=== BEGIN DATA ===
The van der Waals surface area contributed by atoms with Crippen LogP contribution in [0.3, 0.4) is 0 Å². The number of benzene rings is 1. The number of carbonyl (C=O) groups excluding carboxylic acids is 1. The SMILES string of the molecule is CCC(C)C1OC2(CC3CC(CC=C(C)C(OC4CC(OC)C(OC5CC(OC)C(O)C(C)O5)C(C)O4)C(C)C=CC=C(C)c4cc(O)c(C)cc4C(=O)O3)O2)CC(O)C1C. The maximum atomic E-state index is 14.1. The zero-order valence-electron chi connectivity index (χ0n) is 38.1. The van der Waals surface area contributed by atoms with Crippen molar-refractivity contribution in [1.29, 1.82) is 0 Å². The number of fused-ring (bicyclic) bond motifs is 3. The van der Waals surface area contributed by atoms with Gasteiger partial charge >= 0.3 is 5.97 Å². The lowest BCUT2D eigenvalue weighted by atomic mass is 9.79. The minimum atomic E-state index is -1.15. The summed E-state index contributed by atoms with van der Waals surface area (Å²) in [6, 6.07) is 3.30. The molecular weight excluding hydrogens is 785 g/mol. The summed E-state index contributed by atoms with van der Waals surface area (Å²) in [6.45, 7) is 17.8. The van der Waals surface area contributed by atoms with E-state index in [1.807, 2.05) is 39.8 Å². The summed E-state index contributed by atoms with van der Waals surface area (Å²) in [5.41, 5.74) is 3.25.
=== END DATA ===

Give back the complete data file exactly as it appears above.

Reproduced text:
The van der Waals surface area contributed by atoms with Crippen LogP contribution in [0.3, 0.4) is 0 Å². The number of benzene rings is 1. The number of carbonyl (C=O) groups excluding carboxylic acids is 1. The SMILES string of the molecule is CCC(C)C1OC2(CC3CC(CC=C(C)C(OC4CC(OC)C(OC5CC(OC)C(O)C(C)O5)C(C)O4)C(C)C=CC=C(C)c4cc(O)c(C)cc4C(=O)O3)O2)CC(O)C1C. The maximum atomic E-state index is 14.1. The zero-order valence-electron chi connectivity index (χ0n) is 38.1. The van der Waals surface area contributed by atoms with Crippen molar-refractivity contribution in [1.29, 1.82) is 0 Å². The number of fused-ring (bicyclic) bond motifs is 3. The van der Waals surface area contributed by atoms with Gasteiger partial charge >= 0.3 is 5.97 Å². The lowest BCUT2D eigenvalue weighted by atomic mass is 9.79. The minimum atomic E-state index is -1.15. The summed E-state index contributed by atoms with van der Waals surface area (Å²) in [6, 6.07) is 3.30. The molecular weight excluding hydrogens is 785 g/mol. The summed E-state index contributed by atoms with van der Waals surface area (Å²) in [6.45, 7) is 17.8. The van der Waals surface area contributed by atoms with E-state index in [1.807, 2.05) is 39.8 Å². The summed E-state index contributed by atoms with van der Waals surface area (Å²) in [5.41, 5.74) is 3.25.